Tell me not in mournful numbers
Life is but an empty dream;
For the Soul is dead that slumbers,
And things are not what they seem.

Life is real! Life is earnest!
And the grave is not its goal;
Dust thou art, to dust returnest,
Was not spoken of the soul.

Not enjoyment, and not sorrow
Is our destined end or way,
But to act, that each tomorrow
Find us farther than today.

Art is long, and Time is fleeting,
And our hearts, though stout and brave,
Still like muffled drums are beating
Funeral marches to the grave.

In the world's broad field of battle,
In the bivouac of Life,
Be not like dumb, driven cattle,
Be a hero in the strife!

Trust no Future howe'er pleasant,
Let the dead Past bury its dead!
Act - act in the living Present,
Heart within and God o'erhead!

Lives of great men all remind us
We can make our lives sublime,
And departing leave behind us
Footprints on the sand of time;

Footprints, that perhaps another,
Sailing o'er life's solemn main,
A forlorn and shipwrecked brother
Seeing shall take heart again.

Let us then, be up and doing,
With a heart for any fate,
Still achieving, still pursuing,
Learn to labor and to wait.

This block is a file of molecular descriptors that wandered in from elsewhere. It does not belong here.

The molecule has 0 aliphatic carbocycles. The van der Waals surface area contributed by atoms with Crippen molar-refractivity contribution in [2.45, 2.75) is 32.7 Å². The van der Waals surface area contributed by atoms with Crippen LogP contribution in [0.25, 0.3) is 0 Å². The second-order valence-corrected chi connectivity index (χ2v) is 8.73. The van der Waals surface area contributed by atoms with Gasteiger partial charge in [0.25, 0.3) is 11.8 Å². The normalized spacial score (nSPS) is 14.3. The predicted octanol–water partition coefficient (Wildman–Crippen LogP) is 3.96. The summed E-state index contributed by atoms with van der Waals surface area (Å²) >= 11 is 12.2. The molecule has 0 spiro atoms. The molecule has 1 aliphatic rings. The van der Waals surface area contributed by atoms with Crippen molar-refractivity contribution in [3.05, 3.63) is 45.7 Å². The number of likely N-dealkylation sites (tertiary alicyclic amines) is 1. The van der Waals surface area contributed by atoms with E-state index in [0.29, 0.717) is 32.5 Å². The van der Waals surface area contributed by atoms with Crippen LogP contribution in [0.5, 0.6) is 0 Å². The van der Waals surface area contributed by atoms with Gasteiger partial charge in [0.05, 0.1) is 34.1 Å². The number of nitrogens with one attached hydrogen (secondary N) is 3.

Estimated Value $4,000 - 6,000.
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Lot 708
Mann, Thomas (1875-1955) German novelist and critic, one of the foremost figures in 20th century literature; he won the Nobel Prize in 1929. Mann emigrated to the United States in 1939, where he taught at Princeton University, then in 1942, he moved to Pacific Palisades (Los Angeles), California, where some of Europe's most celebrated artists and intellectuals passed the war years. Mann became an American citizen in 1944; he returned to Europe in 1952 but never lived in Germany again.

Autograph manuscript signed, 2 separate pages, 10 x 8", no place, no date. Several tears to the two pages have been archivally repaired. Above his signature, Mann wrote: "('The Magic Mountain' / Chapter: Snow)". The quotation begins with: "I hereby declare that I have a prescriptive right to lie here and dream these dreams," and ends with "For the sake of goodness and love, man shall let death have no sovereignty over his thoughts. - And with this I awake."